For instance, I never understood why so many of my upper-middle class Asians needed to imitate every aspect of “ghetto culture” when they themselves never lived in anything resembling an inner-city. I despise the kid that needs to drop an F-bomb to show he’s “hardcore”. 99% of high school smokers seem like people who don’t have a backbone and just want to do what seems cool and edgy. I find it irritating that some kid who lives in upper-middle class suburbia will actually tell you, “let’s take this outside so I can kick your ass”.
But before I continue, I think I also need to realize that perhaps there is something more insidious brewing in my own heart. People watch these shows, not for the noble lessons they learn or the meaningful themes they can extract but for other reasons. One big thought that I think pervades most of the people watching this show is:
I’m not like them, I am not a loser.
When we watch these shows, we undoubtedly mock whoever is on it. Thank God I am not like that douchebag, with his popcorn muscles and fake tan. Or thank God I am not like that girl who is such a skank and attention-whore. This reality TV only attracts those who are so insecure they need the attention of a TV show to remind them of their self-worth. In essence, a show like this reassures us of our own self-worth. What makes us so special? Maybe nothing, but by comparing ourselves to these clown, perhaps we can tell subconsciously remind ourselves we are at least better than some of them. But I am not even sure that’s true.
I see a bunch of kids who are desperate for attention, even its notoriety of the “Snooki” type. We all want to be loved in some way, damn it if it means making ourselves look like fools. Of course, these reality TV show kids are more blatant and more viscerally disturbing but at the heart of it, what makes them any different from those who choose more refined paths?
This leads to my second point when we say “I know I am not a loser”. I hate to speak for others here (or perhaps I do too much of it), but I understand that my own life is an up and down battle with insecurity. I get irritated when people don’t fully recognize my accomplishments, I get annoyed when I say something and nobody listens, I get depressed when people tell me I am not good enough at something. In my mind, the most important reality TV show is me and I hope that everybody likes what they are watching.
I am not so sure what to say about these kids. I don’t have a bunch of tattoos and earrings. I rarely find myself partying late at night. Yet, at the heart of a show like that, I see a deeper reflection of self on the screen. I don’t need to act like a buffoon daily to realize maybe in many ways, I just don’t want anyone to think I am loser. So something tells me to do better. Inadequacy can be solved if I go to a better school, get a better job, get better friends, get more friends etc. Sure its not acting like a clown on TV, but attention and approval is what I really desire. In my own ways I lack a backbone, daily making decisions based solely on the perception of others. Sounds kind of depressing right?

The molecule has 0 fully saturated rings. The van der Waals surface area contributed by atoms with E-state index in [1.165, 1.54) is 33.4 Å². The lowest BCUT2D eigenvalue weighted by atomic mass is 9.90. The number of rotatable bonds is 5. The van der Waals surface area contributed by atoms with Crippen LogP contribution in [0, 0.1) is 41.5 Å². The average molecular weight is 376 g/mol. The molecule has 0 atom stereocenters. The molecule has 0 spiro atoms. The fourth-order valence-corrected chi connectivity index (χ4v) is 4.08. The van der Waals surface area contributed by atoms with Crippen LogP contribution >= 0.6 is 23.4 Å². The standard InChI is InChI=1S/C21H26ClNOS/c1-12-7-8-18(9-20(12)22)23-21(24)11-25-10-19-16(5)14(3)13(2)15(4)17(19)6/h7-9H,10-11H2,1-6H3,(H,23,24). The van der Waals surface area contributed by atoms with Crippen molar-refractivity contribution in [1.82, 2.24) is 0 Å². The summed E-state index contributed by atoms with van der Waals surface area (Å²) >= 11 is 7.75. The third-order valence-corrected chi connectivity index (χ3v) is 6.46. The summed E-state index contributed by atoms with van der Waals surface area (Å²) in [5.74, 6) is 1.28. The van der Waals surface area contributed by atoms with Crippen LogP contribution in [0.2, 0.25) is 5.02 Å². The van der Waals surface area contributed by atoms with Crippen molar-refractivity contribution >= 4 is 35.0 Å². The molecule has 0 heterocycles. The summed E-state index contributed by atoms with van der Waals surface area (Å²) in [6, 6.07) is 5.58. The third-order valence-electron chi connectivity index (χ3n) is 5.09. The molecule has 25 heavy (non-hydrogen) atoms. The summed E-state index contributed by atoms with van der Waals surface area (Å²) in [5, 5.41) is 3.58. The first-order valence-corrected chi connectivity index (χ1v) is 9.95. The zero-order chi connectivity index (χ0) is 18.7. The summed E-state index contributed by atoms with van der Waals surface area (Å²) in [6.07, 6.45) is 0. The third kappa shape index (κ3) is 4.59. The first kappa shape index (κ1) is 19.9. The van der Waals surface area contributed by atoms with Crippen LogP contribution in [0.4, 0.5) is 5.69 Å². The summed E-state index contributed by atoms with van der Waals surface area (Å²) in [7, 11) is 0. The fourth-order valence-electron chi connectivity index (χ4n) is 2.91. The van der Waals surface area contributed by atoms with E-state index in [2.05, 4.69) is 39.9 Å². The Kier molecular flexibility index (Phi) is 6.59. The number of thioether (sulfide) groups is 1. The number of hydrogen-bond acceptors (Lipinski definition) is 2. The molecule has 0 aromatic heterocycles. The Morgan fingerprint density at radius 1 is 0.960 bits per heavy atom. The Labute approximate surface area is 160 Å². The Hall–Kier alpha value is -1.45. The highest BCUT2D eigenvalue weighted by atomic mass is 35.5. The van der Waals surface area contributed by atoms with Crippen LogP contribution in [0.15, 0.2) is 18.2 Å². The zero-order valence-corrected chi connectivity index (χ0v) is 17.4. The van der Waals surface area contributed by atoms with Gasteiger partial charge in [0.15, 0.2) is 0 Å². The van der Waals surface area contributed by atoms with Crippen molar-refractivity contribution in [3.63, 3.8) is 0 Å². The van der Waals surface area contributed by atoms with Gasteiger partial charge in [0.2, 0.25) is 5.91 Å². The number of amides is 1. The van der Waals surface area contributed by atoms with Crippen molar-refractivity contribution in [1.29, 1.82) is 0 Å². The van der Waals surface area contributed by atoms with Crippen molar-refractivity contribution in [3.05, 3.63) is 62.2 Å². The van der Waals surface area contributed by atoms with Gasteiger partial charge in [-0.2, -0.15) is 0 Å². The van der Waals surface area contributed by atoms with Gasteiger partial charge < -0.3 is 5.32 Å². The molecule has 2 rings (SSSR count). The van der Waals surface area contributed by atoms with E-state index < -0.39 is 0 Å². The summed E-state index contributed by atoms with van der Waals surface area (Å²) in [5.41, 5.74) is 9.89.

Let me throw in a different reality TV story here. When we look at the Susan Boyle story, how awesome was it to see this frumpy, quirky and not so sexy woman astound all of us with her beautiful voice. I don’t need to go too deep to capture the joy of the video. Take a look at the video again and watch her reaction as each judge affirms her selection. She can’t believe it! Piers? Amanda? Simon! They all tell her in their own ways that she was indeed special.
We relate to this underdog story, because we see a bit of Susan Boyle in ourselves. There is definitely something unsexy about all of us, something that makes us far from being the belle of the ball or the master of the universe. As a Christian I know this isn’t the end either. You see perhaps a surly member of the audience could have stood up and told Susan that she sucked at singing and it would have made no difference. She had found the “right” source of approval. Who cares what somebody said, the authorities of the competition had already spoken.
As a Christian, I sometimes forget the “right” source of approval in my life; the most important Guy is watching the reality TV show of me. I know I don’t react the way Susan did when the judges gave their remarks; I still fidget at even the idea that someone knows that I am a vast collection of disappointment and failure. This is my “underdog” story. I know deep inside, I am nothing special, nothing sexy, in fact probably somebody undeserving of anything more than this life I have. The cross tells me that God knows this. The cross tells me of how far off I really am. Yet it also tells me not as an underdog no more, but of somebody He approves, somebody He affirms. I need not worry so much about all of my insecurities; something tells me to remind myself the Authority has already spoken for me.
My family has welcomed a new member to our home. He is my older brother’s dog. His name is Winston and he looks like this.
When my brother first got him, I was sure that my parents would dislike him. I was actually concerned they would chastise him for his investment and I made sure to let them know having a dog would be fun. Unfortunately, my parents have become insufferable in their love for this critter. My father carries around a picture of Winston on his phone and shows everyone: anyone from his clients and employees to the guy at the post office or the cashier at McDonald’s. I don’t even remember a time when my dad carried around those cheesy wallet photos of his kids.
Call me the jealous middle child. Objectively, this guy leaves a lot to be desired.
1) He will more than occasionally pee anywhere he wants to inside the house. (The last time I did this, I think I was beaten)